Split sales on trains

Discussion in 'Fares Advice & Policy' started by Mike@Raileasy, 5 Jun 2015.

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  1. Mike@Raileasy

    Mike@Raileasy Verified Rep

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    We picked this up on Twitter today:

    Stuart Curran ‏@stuartcurran
    Guards on Southern trains no longer allowed to sell split tickets. Can still be purchased online though. A difference of £15 in price.

    @stuartcurran Did the staff actually tell you that they weren't allowed to sell them?

    @raileasy Yes - the guard on the train did.

    Assuming the chap was asking for specific splits, do the same rules apply on trains as at ticket offices?
     
  2. Flamingo

    Flamingo Established Member

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    It would depend on where the passenger boarded. If there were facilities to purchase the splits before boarding, then that was when they should have been bought. Also, it would depend on if they were valid for that service.
     
    Last edited: 5 Jun 2015
  3. Greenback

    Greenback Moderator Staff Member Moderator

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    If there are not ticket purchasing facilities at the station where a passenger commences their journey, then the same rules as those at a ticket office will apply. In effect, the train is a mobile ticket office in those situations.
     
  4. Mike@Raileasy

    Mike@Raileasy Verified Rep

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  5. Turbostar

    Turbostar Established Member

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    There was a program, Dispatches, on Channel 4 @ 20.00 on Monday just gone, & it was all about why train fares are so expensive etc. And they had an item about split ticketing, someone went undercover etc., & was told they're not allowed to sell split tickets else they get in trouble with the Rail Regulator, which we all know is total bull****, & they confirmed this when they conatcted ORR. You need to watch Dispatches to see the full story of what they do to stop you saving money on fares, but just shows you if you've got the knowledge, they don't like it as they're losing out on money.
     
  6. Flamingo

    Flamingo Established Member

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    There is already a thread about what a load of bollix that program was...
     
  7. Indigo2

    Indigo2 Established Member

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    Could it be that the passenger had already passed the first station he was splitting at before asking for the split tickets? Or bought a ticket to the first split station from a TVM at the station but then passed that station before approaching the guard?

    There was quite a long discussion about this in another thread a couple of months ago which boiled down to the right to use split tickets and the right to buy split tickets being two different things with varying circumstances in which they apply.
     
  8. yorkie

    yorkie Administrator Staff Member Administrator

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    I agree with others that if there is no opportunity to buy the tickets at the origin, then the passenger is still absolutely entitled to the full range of tickets, and that of course does include a combination of tickets.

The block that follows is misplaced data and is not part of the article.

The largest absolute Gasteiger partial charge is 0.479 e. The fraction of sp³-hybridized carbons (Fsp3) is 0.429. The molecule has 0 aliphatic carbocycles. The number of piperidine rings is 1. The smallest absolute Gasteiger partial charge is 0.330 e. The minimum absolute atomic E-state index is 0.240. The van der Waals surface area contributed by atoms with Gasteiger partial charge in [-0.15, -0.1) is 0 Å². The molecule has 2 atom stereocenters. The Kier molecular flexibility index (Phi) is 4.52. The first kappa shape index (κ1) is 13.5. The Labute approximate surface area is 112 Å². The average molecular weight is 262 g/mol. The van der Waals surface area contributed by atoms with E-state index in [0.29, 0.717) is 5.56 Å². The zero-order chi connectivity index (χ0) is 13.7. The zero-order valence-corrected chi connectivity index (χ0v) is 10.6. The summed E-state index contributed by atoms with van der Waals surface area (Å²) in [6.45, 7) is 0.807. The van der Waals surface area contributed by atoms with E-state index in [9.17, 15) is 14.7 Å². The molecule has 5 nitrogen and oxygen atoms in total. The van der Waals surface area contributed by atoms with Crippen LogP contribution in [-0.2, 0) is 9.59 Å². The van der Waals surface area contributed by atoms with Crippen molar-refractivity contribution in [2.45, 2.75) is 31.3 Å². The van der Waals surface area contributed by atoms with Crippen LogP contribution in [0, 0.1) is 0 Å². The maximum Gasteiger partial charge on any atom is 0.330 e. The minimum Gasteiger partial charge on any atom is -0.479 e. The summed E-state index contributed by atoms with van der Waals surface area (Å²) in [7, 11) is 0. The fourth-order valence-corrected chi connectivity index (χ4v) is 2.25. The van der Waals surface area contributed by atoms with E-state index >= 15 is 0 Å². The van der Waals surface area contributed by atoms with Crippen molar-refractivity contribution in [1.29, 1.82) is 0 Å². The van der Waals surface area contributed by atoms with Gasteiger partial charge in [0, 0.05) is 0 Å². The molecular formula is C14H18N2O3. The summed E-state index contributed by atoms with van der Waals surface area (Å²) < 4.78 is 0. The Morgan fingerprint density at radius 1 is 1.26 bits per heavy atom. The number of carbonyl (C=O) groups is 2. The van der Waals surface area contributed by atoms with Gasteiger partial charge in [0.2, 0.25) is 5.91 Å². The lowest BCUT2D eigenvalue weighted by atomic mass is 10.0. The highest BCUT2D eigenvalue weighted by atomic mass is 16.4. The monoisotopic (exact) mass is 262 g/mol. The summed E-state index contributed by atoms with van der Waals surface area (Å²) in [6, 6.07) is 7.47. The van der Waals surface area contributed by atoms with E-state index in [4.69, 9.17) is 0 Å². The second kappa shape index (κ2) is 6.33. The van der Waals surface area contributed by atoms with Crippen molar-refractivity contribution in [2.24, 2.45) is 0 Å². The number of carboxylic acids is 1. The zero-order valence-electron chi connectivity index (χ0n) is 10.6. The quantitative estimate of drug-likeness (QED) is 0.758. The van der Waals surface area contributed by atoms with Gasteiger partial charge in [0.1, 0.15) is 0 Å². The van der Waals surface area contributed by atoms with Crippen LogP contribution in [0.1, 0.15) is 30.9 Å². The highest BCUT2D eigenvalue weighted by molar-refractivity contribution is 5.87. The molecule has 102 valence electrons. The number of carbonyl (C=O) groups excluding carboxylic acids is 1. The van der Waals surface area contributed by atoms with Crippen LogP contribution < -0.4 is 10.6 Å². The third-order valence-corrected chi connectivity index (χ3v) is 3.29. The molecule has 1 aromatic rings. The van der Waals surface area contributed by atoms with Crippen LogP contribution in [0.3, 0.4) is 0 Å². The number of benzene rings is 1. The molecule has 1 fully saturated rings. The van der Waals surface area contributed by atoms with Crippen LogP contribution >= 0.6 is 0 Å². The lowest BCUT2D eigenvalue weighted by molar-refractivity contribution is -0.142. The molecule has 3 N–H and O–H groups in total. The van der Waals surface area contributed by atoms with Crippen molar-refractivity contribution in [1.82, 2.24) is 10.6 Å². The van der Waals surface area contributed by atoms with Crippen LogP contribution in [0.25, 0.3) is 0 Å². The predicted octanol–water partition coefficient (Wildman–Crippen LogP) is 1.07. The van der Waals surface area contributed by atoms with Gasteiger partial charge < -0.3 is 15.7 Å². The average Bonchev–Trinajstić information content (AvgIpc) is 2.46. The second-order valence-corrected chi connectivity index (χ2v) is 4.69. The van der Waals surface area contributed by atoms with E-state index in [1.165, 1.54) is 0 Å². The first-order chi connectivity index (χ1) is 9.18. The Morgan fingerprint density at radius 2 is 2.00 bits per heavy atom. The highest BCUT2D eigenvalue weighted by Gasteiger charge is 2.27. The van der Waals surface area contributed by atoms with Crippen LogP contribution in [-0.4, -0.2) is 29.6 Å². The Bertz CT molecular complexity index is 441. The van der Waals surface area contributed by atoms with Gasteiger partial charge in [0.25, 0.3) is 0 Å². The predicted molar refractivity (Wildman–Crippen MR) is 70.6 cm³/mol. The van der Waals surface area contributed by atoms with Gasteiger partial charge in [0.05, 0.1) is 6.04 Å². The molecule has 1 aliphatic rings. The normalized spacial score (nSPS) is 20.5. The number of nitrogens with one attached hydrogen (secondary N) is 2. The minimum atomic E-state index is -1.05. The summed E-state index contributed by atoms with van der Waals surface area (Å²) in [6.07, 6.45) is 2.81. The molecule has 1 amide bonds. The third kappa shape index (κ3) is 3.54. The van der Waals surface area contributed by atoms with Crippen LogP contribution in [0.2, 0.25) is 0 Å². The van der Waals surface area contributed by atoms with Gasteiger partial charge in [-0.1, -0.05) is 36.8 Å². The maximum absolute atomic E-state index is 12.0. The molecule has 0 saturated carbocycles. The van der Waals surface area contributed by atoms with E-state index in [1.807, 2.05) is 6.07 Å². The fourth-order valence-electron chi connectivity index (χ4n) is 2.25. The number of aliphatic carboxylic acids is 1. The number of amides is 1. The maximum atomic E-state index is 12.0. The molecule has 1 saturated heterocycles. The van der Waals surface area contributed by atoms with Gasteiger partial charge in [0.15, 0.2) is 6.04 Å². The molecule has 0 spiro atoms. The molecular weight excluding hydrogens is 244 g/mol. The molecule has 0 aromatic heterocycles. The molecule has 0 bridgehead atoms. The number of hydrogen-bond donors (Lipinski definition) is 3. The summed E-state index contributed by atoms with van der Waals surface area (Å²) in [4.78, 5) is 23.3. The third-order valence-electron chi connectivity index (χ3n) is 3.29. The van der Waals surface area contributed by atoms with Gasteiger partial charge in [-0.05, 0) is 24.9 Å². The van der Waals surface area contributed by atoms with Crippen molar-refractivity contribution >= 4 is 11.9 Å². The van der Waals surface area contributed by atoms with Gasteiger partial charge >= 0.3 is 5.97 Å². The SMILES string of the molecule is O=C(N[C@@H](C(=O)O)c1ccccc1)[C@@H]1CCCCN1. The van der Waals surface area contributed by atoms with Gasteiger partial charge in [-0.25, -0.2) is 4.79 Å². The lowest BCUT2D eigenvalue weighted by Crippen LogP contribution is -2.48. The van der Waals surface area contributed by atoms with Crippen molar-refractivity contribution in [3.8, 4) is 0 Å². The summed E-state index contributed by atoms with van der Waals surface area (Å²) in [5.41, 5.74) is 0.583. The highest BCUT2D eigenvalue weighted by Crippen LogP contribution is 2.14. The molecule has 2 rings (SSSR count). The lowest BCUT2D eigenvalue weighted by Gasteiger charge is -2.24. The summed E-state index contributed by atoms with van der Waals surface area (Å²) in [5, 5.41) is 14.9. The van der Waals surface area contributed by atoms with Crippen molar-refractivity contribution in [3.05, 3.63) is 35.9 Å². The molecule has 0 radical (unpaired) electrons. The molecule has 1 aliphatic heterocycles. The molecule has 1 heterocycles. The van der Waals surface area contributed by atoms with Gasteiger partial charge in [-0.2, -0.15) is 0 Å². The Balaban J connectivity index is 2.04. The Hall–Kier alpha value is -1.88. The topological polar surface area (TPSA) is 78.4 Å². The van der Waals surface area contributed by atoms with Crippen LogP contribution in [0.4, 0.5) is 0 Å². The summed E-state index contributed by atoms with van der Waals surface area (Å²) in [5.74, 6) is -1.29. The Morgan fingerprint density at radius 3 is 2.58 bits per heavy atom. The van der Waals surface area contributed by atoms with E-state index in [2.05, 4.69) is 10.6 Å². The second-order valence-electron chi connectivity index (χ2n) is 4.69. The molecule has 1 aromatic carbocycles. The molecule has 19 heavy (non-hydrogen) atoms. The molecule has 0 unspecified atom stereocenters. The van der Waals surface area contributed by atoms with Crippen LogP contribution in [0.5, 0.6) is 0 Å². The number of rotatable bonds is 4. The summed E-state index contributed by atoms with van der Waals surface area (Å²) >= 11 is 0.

If there is no opportunity on the train (for example if the Guard doesn't come round, or there is no Guard or ticket examiner on the train, or their machine is broken or whatever) then the full range, including combinations, can be bought at the destination (or, potentially, an interchange station if applicable and if this will not delay the journey).

    There is no way that passengers should be penalised for not having an opportunity to buy before boarding.

    We cannot comment on a specific case without knowing the precise circumstances, so the above is a general response to the issue rather than a specific comment about an incident for which we don't know the details.
     
  9. hairyhandedfool

    hairyhandedfool Established Member

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    The Train Operating Companies (TOCs) have to agree to the Ticketing and Settlement Agreement (TSA) as part of their franchise agreement with the Department for Transport (DfT). Prior to February 2001, the TSA was approved by the Rail Regulator, and after them it was the turn of the Strategic Rail Authority (SRA). Of course, the SRA hasn't existed since 2006, but it's workload was split between..... the DfT and the ORR.

    Now, the TSA doesn't specifically say they can't sell splits, but, depending on your exact interpretation, it does say that TOCs must, to the best of their ability, "offer to sell" the cheapest available through fare that is valid for the journey being made, unless the passenger asks for something specific.

    If the TSA is a bit too much heavy reading, ATOC provides the Retail Standards Guide, which is their own interpretation of the retail elements of the TSA and guidelines on how they would like TOC staff to behave in relation to them. Noted in the guide is...

    "When a customer requests a journey for which a through fare is available, the Retailer should always offer / sell that through fare to the customer. The Retailer should not suggest that the customer buys a combination of fares."

    The ORR might not be directly responsible for setting this requirement, but they are responsible for checking that the TOCs keep to it.
     
  10. gray1404

    gray1404 Established Member

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    I would agree with Yorkie that if there is no opportunity to buy the tickets at the origin, then the passenger is still absolutely entitled to the full range of tickets, and that of course does include a combination of tickets.

    Even if ATOC say: "The Retailer should not suggest that the customer buys a combination of fares." if the customer asks for a combination then they should certainly be selling it. There is a CLEAR difference between the retailer SUGGESTING it and the CUSTOMER ASKING for it.